"I have one other question for you," Nephyn called after her. The witch stopped, but did not turn back. "How do you know I am the half-breed of a Dunlending?"
"My debt was to tell you of the passages into Carn Dum," the witch answered. "Nothing more do I owe you, Southron. Now leave me to my shame." She blew a high, piercing note upon a small horn of bone as she shuffled away, and soon she was gone from our sight. Lagodir took her staff and blade and tossed them down into the rift which clove into that huge stone disk nearby. I heard them clatter and clank as they fell before coming to rest at an unknown depth.
"Let her search for her tools down there, if she dares," said Lagodir. "I cannot express how glad I am that our little gambit has paid off, though it sounds as if even greater dangers await us in Urugarth."
"You speak for me as well," I said. "And Urugarth or no Urugarth, at least those two won't be harassing us on the way there, or so it appears for now. Thanks to Nephyn."
"It was a near thing," the huntress said with a sigh. "I'm fortunate that Gaelira had sapped some of her energy during her own battle with the witch, or things might have turned out very differently."
"What did you have to go and spare her for?" asked Drodie. "Had you taken her head it would have been one less trouble-maker to worry about, if you ask me."
"Chide her not," scolded Lagodir, "For 'twas well done. Who can say to what good cause a spared life might be put?"
"Nephyn the Merciful?" I laughed. "When-abouts did you come up with that?"
"Somewhere in the Trollshaws, I think," said Nephyn as she blushed a deep crimson. "It sort of... in the heat of the moment..."
"No, no!" I said, "It suits you fine! A bit dramatic, perhaps, but then I suppose you earned it, right enough. And Gaelira! There was no time to ask, but are you all right? Were you hurt?"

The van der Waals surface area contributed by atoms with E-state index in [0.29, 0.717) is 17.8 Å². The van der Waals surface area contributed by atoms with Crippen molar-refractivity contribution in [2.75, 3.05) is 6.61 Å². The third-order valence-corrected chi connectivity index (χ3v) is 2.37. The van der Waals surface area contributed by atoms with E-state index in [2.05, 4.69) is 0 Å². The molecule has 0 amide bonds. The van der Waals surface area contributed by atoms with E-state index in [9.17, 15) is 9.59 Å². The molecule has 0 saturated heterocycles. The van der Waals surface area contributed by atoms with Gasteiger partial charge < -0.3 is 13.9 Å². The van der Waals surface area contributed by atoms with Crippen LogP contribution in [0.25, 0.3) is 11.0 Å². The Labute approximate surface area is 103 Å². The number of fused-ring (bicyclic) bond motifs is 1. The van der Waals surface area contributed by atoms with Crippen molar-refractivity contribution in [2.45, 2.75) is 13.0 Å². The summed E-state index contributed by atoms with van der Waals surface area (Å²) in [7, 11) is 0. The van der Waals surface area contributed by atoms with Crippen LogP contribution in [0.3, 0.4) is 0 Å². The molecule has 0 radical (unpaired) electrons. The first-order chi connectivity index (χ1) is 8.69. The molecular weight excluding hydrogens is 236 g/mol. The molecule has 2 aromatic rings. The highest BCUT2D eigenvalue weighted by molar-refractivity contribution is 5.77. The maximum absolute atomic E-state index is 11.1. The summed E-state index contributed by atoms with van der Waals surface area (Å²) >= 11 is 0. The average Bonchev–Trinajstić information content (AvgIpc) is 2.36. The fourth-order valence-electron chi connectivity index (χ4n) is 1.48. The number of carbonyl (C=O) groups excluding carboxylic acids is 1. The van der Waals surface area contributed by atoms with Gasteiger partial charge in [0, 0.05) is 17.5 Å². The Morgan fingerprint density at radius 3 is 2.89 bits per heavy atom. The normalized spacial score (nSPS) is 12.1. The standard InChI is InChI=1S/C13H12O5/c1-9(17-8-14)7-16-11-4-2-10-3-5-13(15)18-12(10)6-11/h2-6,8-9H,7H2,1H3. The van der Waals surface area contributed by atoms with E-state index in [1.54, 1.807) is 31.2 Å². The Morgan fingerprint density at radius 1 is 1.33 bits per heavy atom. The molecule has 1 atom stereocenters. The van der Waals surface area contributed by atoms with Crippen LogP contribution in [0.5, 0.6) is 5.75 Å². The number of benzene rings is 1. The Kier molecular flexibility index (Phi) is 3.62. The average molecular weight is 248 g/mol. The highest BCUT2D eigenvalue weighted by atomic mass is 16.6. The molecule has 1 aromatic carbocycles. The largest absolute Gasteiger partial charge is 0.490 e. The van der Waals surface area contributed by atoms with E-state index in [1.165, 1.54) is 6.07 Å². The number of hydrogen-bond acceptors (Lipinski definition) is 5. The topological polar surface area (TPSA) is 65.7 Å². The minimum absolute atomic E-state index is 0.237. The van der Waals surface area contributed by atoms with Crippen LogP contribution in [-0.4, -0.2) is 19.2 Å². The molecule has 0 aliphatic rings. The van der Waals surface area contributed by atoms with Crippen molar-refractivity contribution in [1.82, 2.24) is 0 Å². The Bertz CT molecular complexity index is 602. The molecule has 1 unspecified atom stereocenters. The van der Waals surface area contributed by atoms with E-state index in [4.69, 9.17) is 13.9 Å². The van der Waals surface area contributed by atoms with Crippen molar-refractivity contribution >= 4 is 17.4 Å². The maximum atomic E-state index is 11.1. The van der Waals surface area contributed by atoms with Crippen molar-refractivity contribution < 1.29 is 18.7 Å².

"No, only my pride," the Elf replied. "Or it would have been, if I had any pride left. Personally, I find a good dose of humility and having little pride available to defend has helped me make much wiser decisions in life."
"Well, if we're all whole and hale," I said, "Are there any objections to us getting away from here?"
"You'll get no objection from me," said Drodie with a sidelong glance at the great disk.
"Nor me," said Lagodir quietly. "I know not where we are, but I do not like the feel of this place."
"Yes, we have lingered here longer than was wise," said Gaelira. "Let us go."
We departed by the way we came in. We were prepared to pretend Lagodir was "Guloth" again, but there was no sign of Wenhair at the peak of the ridge.
"The Woman makes an unreliable sentry," observed Drodie as we passed.
"More likely that horn-call was meant to summon her to her mother's side," answered Gaelira. "There is no telling where they may go or what they may plot, but for ourselves we have restored our hope and found a new way forward."
The journey back to Gath Forthnir was long and dull (unless you count the dozen or so times I thought I was going to get blown off the side of the mountain), and it was well after sundown by the time we returned there. We were welcomed back by the Rangers, but we kept the day's tale to ourselves and only said we had been out hunting for more milkthistle to replenish the refuge's stock (I sheepishly offered Lunathorn's own store I had taken earlier as evidence). I have my doubts that this simplistic excuse was widely accepted by the Rangers, but no one pressed us for details, either.
I am totally exhausted as I lie here trying to scratch out today's adventure. It seems all our trails and trials have led us to this moment -- this time, where we will finally enter the stronghold of the Enemy! I don't mind admitting that I'm scared out of my wits, but whatever tomorrow brings, I will face it as a free hobbit with my family at my side.